Music Box Theatre’s Noir City: Chicago 3: Among the Living [1941] and The Glass Key [1935]

I had such a great time on Tuesday night with the “Men and Women of Conviction” double feature that I had to go back the next evening for another pairing of Film Noir. Wednesday’s selections were to be a double bill of Stuart Heisler films: Among the Living and The Glass Key. Unfortunately, there was a mix-up with the film company and the Music Box received the original 1935 version of The Glass Key instead. I was looking forward to seeing the 1942 remake, which is said to be the better of the two, but it was still a fun evening all the same.
Among the Living [1941, Stuart Heisler]
Among the Living [1941, Stuart Heisler]
A rarely screened noir/horror hybrid about twin brothers — one insane, one not. After their father passes away, the mentally ill brother escapes from the mansion where he was secretly locked up and leaves to start a new life. Problem is that this man is not properly suited for reality and ends up becoming a serial killer on the loose.

Albert Dekker plays the twins, the main difference being one is clean shaven and one is not. He is quite excellent in the lead role(s), especially when he is acting peculiar as the evil brother. Some of his interactions with his newfound gold-digging lady friend (played by Susan Hayward, who just oozes sex appeal) are hilarious. In fact, this movie was a hell of a lot funnier than I expected it to be, and it was a blast throughout. Definitely look it up if you get a chance. 8/10

The Glass Key [1935, Frank Tuttle]
The Glass Key [1935, Frank Tuttle]
This early adaptation of Dashiell Hammett’s classic novel was noticeably different from the other three films I had seen at the festival. A heavier emphasis was placed on dialogue, and the movie was lacking in some of the more traditional noir elements. Still, it proved to be a capable replacement.

I enjoyed George Raft’s lead performance as the slick-talking “fixer” who is trying to clear his politician employer’s name from a possible murder charge. I didn’t feel that this movie was as memorable as the others, and it took me a while to get a feel for what exactly was going on in the first 1/4 of the film. However, the ending moments were brilliant, and the major plot twist was an unexpected surprise. Now I’m curious to see the 1942 remake. 6.5/10

Music Box Theatre’s Noir City: Chicago 3: Crashout [1955] and The Story of Molly X [1949]

For the third year in a row, Chicago’s legendary Music Box Theatre is hosting a Film Noir festival. A grab bag of cinematic classics and rarities, Noir City began last Friday and will conclude tomorrow evening. I was out of town for the first few days of the festival, so I missed out on some choice titles such as New York Confidential and The Blue Dahlia. I was able to go on Tuesday, however, and caught the “Men and Women of Conviction” double feature. Both movies are not available on DVD, so I was pleased to catch both of them on the big screen.

Crashout [1955, Lewis R. Foster]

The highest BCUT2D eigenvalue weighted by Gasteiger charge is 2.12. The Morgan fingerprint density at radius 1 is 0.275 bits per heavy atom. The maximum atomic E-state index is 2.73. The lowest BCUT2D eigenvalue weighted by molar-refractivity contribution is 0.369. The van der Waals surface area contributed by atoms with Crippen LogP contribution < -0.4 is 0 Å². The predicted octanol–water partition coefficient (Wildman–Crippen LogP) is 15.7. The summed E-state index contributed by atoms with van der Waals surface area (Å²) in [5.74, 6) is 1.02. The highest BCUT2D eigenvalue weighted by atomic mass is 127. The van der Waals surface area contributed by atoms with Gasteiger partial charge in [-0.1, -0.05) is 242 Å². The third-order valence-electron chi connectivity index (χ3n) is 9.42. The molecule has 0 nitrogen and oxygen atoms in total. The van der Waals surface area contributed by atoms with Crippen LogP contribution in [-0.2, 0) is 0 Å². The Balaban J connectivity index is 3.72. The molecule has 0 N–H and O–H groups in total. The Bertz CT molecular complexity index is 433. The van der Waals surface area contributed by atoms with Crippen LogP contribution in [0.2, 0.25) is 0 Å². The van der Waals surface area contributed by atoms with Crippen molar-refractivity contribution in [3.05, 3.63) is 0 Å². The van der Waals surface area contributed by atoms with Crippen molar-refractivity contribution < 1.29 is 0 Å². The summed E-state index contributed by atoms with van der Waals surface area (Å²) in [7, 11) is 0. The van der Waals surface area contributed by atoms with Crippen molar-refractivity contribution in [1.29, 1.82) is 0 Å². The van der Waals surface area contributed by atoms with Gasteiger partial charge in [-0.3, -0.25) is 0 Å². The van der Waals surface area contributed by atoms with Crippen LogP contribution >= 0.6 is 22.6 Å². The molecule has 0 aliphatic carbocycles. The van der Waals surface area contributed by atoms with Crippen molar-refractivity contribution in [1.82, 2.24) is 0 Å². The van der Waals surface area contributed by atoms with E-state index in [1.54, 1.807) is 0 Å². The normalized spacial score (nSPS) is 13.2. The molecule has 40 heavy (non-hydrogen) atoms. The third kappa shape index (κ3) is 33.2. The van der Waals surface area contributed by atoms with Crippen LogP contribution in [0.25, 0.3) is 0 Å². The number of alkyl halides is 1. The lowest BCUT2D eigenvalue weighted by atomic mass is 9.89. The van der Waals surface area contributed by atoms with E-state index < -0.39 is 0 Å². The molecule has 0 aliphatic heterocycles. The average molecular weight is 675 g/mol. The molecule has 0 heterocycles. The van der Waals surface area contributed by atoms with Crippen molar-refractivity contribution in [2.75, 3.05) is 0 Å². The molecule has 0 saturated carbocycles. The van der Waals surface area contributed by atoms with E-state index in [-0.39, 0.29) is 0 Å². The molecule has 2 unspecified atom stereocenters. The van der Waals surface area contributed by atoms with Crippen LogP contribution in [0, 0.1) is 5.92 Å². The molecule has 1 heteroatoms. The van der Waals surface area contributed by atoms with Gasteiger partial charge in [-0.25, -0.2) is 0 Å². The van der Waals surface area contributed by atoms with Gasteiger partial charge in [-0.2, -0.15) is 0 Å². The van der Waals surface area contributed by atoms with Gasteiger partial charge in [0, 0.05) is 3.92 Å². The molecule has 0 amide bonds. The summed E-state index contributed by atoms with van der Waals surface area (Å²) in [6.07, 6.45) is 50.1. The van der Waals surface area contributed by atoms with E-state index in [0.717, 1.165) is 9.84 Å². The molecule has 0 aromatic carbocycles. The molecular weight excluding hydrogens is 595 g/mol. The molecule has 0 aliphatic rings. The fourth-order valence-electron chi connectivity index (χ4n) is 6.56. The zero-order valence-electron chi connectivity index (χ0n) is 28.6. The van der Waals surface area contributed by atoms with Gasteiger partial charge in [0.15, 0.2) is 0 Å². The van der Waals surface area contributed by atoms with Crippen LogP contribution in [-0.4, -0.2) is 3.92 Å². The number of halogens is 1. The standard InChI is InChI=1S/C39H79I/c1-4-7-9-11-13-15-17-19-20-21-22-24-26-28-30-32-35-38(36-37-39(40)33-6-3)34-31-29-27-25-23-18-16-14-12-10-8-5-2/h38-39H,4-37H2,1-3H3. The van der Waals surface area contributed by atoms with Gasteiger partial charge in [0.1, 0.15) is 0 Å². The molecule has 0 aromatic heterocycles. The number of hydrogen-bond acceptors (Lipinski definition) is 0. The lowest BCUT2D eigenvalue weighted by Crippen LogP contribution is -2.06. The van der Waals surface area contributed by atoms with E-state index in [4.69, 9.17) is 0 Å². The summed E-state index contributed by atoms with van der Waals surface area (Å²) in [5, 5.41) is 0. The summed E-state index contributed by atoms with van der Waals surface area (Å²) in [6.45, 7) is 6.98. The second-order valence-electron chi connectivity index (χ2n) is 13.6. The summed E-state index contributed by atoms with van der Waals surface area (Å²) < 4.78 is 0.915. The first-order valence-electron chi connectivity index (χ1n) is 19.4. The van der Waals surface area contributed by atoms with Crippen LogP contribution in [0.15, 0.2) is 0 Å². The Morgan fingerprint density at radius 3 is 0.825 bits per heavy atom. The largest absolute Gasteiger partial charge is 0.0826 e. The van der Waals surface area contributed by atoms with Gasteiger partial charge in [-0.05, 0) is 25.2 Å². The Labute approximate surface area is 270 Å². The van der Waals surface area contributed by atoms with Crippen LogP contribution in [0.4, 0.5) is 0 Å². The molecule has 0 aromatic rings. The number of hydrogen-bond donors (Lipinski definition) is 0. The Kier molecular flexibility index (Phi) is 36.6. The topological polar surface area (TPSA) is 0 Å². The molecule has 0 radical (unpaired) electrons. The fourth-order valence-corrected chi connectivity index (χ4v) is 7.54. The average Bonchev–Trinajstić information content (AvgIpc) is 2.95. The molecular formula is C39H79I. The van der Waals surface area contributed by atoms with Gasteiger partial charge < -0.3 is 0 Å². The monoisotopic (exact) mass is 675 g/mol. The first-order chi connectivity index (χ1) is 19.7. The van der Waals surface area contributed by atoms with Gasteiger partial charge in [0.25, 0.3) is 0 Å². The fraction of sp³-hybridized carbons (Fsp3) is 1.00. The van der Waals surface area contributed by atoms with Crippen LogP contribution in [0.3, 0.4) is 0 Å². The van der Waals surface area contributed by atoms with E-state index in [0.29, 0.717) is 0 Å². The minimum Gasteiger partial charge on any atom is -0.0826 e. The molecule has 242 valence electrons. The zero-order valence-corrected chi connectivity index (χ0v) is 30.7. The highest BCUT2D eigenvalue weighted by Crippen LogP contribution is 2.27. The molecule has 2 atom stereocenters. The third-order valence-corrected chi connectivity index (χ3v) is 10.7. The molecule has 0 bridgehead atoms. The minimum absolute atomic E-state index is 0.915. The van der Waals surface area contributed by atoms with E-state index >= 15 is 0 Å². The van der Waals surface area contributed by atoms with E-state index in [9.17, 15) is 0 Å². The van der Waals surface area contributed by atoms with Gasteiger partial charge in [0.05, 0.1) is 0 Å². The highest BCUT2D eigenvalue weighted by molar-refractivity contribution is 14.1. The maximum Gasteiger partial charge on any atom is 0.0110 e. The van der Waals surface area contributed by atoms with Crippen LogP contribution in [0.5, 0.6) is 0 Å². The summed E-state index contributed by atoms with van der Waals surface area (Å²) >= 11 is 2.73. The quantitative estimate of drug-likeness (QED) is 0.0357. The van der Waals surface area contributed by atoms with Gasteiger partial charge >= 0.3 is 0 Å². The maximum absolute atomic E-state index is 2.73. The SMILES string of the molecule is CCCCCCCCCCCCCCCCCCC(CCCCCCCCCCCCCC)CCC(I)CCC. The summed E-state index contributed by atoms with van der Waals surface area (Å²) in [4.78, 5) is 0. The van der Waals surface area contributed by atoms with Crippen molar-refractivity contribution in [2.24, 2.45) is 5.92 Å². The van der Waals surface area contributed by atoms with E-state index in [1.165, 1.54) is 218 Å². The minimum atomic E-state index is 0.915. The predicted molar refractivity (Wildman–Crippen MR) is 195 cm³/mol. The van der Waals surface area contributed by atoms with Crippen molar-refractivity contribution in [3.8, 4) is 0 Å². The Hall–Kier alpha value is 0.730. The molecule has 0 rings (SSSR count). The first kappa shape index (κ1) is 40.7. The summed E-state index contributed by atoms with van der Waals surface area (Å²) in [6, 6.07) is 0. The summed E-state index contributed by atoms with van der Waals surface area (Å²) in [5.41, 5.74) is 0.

Crashout [1955, Lewis R. Foster]
Six survivors of a prison break meet up in a hidden cave and agree to work together to escape the area. One convict, Van Morgan Duff (William Bendix), leads them along with the promise of sharing his bank loot that is buried deep in the mountains.

While dodging cops and watchmen, the convicts push forward by taking innocent people hostage and escaping increasingly tricky situations. It’s a suspenseful affair that includes some surprisingly brutal moments (such as the off-screen moment where someone is bludgeoned to death with a rock). The cast is great, although I did find Luther Adler’s performance to be a little too over-the-top. Bit roles from two lovely women (Beverly Michaels and Gloria Talbot) are welcome additions as well.

Crashout has a fun, quick pace, and it is wildly entertaining throughout. I thought the last scene was a little weak, but it still wrapped things up nicely. One of the better prison escape films I have seen. 8.5/10

The Story of Molly X [1949, Crane Wilbur]
The Story of Molly X [1949, Crane Wilbur]
This one was quite a bit different than what I was expecting. June Havoc stars as Molly X, a “brass-knuckled dame” who takes over her boyfriend’s gang after he is murdered. After finding out who killed her lover, Molly shoots down the assailant in cold blood and subsequently finds herself in a women’s prison. As the title indicates, the movie tells her story…

I have to say that it was refreshing to see a woman leading in this type of film. In the early stages, Molly X is gruff and doesn’t take shit from anyone. When she is locked up, she starts to break down and this is when the film starts to suffer. The entire middle section of the movie follows the introspective battles that Molly is dealing with, and it loses the grittiness that made the beginning (and later, the end) so intriguing. It’s an interesting character study, no doubt, but it kind of drags along before picking back up near the end.

I enjoyed The Story of Molly X, but it was a little underwhelming coming after the exciting Crashout. Still, June Havoc’s wonderful lead performance makes the movie worth watching. 6.5/10